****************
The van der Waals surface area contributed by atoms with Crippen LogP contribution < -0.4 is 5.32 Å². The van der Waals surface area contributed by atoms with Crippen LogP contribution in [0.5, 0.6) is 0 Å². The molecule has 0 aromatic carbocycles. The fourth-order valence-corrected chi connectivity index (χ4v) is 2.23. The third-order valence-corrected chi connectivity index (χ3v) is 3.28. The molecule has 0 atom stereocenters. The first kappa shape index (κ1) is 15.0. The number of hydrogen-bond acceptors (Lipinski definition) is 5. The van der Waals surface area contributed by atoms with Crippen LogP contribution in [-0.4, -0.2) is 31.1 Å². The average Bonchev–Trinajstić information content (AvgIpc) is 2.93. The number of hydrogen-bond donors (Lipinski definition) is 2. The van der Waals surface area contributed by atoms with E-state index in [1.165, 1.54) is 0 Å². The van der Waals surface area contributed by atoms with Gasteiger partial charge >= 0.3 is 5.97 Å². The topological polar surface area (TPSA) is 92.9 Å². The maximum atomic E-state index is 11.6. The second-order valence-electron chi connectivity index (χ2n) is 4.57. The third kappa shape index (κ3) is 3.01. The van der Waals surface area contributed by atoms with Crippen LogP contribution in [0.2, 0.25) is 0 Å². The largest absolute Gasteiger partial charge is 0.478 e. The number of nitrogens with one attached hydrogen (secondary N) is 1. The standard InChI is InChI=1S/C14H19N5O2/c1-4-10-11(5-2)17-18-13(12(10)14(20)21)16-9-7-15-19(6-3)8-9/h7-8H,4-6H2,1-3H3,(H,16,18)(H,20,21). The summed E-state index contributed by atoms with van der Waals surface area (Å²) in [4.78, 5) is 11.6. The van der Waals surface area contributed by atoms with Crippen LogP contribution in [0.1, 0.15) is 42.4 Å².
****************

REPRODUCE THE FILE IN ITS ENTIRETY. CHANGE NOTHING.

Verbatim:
The van der Waals surface area contributed by atoms with Crippen LogP contribution < -0.4 is 5.32 Å². The van der Waals surface area contributed by atoms with Crippen LogP contribution in [0.5, 0.6) is 0 Å². The molecule has 0 aromatic carbocycles. The fourth-order valence-corrected chi connectivity index (χ4v) is 2.23. The third-order valence-corrected chi connectivity index (χ3v) is 3.28. The molecule has 0 atom stereocenters. The first kappa shape index (κ1) is 15.0. The number of hydrogen-bond acceptors (Lipinski definition) is 5. The van der Waals surface area contributed by atoms with Crippen LogP contribution in [-0.4, -0.2) is 31.1 Å². The average Bonchev–Trinajstić information content (AvgIpc) is 2.93. The number of hydrogen-bond donors (Lipinski definition) is 2. The van der Waals surface area contributed by atoms with E-state index in [1.165, 1.54) is 0 Å². The van der Waals surface area contributed by atoms with Gasteiger partial charge >= 0.3 is 5.97 Å². The topological polar surface area (TPSA) is 92.9 Å². The maximum atomic E-state index is 11.6. The second-order valence-electron chi connectivity index (χ2n) is 4.57. The third kappa shape index (κ3) is 3.01. The van der Waals surface area contributed by atoms with Crippen LogP contribution in [0.2, 0.25) is 0 Å². The largest absolute Gasteiger partial charge is 0.478 e. The number of nitrogens with one attached hydrogen (secondary N) is 1. The standard InChI is InChI=1S/C14H19N5O2/c1-4-10-11(5-2)17-18-13(12(10)14(20)21)16-9-7-15-19(6-3)8-9/h7-8H,4-6H2,1-3H3,(H,16,18)(H,20,21). The summed E-state index contributed by atoms with van der Waals surface area (Å²) in [4.78, 5) is 11.6. The van der Waals surface area contributed by atoms with Crippen LogP contribution in [0.1, 0.15) is 42.4 Å².